There were two findings in the survey that seemed to make sense – Nook Color is doing very well, library books are a big reason people choose Nook over Kindle.

Amazon keeps pushing Kindle reading apps forward

Lots to report –

  1. Kindle for iPhone got an update. The update includes the ability to side-load books into the Kindle app, the ability to download books while the app is in the background, and improvements like better image zooming.
  2. Support for side-loading means all the public domain books available online are now readable in the Kindle for iPhone app.
  3. Kindle for Mac arrived in the new Mac App Store. Apple hasn’t yet released iBooks for its Mac App Store, but Amazon’s Kindle for Mac app is available. It’s apparently doing very well – It was at #5 yesterday in the free apps list.

Amazon continues to put a ton of effort into Kindle reading apps. It makes you wonder what the ratio of Kindle Sales to Kindle Reading App installs is.

Kindle, Nook Comparison (December 2010)

Have the Kindle 3 and the Nook, with software upgrade 1.5, in front of me and it’s time for a Kindle, Nook comparison to end off 2010.

Kindle, Nook Comparison – Kindle 3 vs Nook with software upgrade 1.5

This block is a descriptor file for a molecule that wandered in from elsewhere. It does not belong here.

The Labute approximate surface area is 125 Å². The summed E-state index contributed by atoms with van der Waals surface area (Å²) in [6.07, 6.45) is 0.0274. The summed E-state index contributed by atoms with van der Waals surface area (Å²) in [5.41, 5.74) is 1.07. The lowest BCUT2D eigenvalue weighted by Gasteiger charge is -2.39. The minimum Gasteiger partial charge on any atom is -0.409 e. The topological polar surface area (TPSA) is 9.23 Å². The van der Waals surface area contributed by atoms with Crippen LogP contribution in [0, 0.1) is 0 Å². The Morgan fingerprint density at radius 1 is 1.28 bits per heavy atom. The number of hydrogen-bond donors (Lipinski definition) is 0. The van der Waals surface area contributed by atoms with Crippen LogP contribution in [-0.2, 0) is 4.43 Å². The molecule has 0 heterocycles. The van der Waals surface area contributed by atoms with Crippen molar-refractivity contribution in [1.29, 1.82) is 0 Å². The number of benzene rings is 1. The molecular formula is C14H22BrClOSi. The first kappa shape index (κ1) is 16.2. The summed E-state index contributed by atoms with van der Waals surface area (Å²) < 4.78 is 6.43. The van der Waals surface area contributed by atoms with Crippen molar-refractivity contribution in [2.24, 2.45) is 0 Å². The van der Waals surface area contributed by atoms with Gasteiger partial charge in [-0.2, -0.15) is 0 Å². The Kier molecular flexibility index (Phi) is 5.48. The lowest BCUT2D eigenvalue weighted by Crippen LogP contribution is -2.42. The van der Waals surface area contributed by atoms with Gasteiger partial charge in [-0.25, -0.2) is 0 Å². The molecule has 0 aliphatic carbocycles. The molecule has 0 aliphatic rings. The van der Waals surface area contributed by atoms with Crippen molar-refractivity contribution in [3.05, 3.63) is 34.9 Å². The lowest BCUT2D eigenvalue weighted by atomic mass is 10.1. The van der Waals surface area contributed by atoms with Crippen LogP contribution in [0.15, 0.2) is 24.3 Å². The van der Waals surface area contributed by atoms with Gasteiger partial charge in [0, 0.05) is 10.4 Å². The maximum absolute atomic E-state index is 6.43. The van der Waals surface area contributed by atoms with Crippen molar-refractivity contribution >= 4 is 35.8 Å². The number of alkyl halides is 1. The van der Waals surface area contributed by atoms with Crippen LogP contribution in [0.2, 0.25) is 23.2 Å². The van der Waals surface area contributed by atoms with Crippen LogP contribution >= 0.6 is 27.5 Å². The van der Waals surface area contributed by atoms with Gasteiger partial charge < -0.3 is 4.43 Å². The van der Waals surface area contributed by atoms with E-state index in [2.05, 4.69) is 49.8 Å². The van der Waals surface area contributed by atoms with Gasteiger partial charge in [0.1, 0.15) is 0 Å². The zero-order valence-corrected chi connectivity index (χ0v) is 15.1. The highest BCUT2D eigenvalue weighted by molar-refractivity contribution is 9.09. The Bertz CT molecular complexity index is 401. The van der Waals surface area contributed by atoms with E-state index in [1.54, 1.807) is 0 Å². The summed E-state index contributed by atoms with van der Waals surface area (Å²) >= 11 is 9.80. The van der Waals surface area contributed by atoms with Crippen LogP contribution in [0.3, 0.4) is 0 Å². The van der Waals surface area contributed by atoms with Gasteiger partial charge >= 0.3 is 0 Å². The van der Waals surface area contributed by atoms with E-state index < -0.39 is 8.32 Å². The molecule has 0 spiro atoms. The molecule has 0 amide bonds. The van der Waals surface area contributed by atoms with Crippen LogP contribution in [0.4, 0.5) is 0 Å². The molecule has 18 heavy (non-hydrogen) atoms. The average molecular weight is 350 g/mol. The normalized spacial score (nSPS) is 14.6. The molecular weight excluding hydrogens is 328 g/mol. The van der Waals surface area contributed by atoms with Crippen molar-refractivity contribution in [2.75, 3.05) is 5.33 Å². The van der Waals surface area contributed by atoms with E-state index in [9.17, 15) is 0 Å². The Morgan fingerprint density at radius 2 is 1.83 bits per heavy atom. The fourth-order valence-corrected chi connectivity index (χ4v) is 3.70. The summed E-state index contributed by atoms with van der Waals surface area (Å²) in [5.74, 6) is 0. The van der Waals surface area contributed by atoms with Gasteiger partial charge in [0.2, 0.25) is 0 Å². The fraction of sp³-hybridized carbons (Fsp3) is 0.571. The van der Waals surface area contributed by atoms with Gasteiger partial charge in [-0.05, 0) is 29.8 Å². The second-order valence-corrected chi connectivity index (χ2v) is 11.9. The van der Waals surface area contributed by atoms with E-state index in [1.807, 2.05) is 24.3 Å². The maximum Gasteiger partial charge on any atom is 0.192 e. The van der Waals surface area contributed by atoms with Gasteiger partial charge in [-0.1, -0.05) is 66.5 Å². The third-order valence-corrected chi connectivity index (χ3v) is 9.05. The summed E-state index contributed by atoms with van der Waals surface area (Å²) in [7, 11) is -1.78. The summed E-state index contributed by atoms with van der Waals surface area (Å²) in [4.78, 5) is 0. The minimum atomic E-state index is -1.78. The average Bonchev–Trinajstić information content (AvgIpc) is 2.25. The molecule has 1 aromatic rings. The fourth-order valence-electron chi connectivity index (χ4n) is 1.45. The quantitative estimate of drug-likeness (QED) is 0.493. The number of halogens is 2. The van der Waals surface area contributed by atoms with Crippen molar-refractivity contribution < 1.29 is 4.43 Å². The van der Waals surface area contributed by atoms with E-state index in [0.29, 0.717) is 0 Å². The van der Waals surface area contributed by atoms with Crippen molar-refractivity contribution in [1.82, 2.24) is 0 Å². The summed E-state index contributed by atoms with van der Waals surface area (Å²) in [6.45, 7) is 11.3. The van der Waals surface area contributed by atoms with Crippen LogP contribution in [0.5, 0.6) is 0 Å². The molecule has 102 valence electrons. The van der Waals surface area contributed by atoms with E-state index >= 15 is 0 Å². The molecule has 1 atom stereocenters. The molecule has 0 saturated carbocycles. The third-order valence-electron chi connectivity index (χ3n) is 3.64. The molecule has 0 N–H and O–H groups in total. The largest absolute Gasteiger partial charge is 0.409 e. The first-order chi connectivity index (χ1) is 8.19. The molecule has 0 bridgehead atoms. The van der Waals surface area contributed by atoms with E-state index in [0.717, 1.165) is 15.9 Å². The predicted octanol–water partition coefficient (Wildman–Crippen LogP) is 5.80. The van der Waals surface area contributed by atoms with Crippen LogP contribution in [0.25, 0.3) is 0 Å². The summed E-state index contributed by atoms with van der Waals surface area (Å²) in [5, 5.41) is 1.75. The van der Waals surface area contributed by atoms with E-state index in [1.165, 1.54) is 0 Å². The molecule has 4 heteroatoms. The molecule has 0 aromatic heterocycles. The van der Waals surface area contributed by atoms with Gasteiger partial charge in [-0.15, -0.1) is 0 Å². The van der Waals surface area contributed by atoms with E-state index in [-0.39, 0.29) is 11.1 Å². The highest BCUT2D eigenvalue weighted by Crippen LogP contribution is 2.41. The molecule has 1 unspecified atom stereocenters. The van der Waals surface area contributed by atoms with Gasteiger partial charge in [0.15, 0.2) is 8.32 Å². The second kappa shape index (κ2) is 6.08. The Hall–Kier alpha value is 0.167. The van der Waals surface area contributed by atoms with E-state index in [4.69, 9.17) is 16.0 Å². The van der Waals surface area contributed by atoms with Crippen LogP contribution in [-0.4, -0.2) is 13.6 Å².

The first thing to keep in mind is that Kindle 3 is a third generation eReader and Nook, even with the 1.5 upgrade, is a second generation eReader. While each has its strengths and weaknesses, the Kindle does have all the advantages that come with being a latest generation eReader – newer technology, more polished software, better resale value, and so forth.

A quick 2-sentence Kindle, Nook comparison would be –

  1. Kindle 3 is the better eReader when it comes to screen quality, ebook range, ebook prices, speed of doing things, simplicity, and focus on reading.
  2. Nook’s strengths include support for library books, ePub support, having a memory card slot and a replaceable battery, and having a color touchscreen at the bottom.

If you prefer the Nook’s strengths over the Kindle’s strengths and don’t mind reading on a LCD screen it’s well worth taking a look at Nook Color.

Kindle, Nook Comparison – 4 Critical Nook Advantages

Despite being a second generation eReader the Nook has some critical advantages – 

  1. Support for Library Books. This is a big advantage as you can supplement the books you buy, and the free public domain books available online, with books from your local library.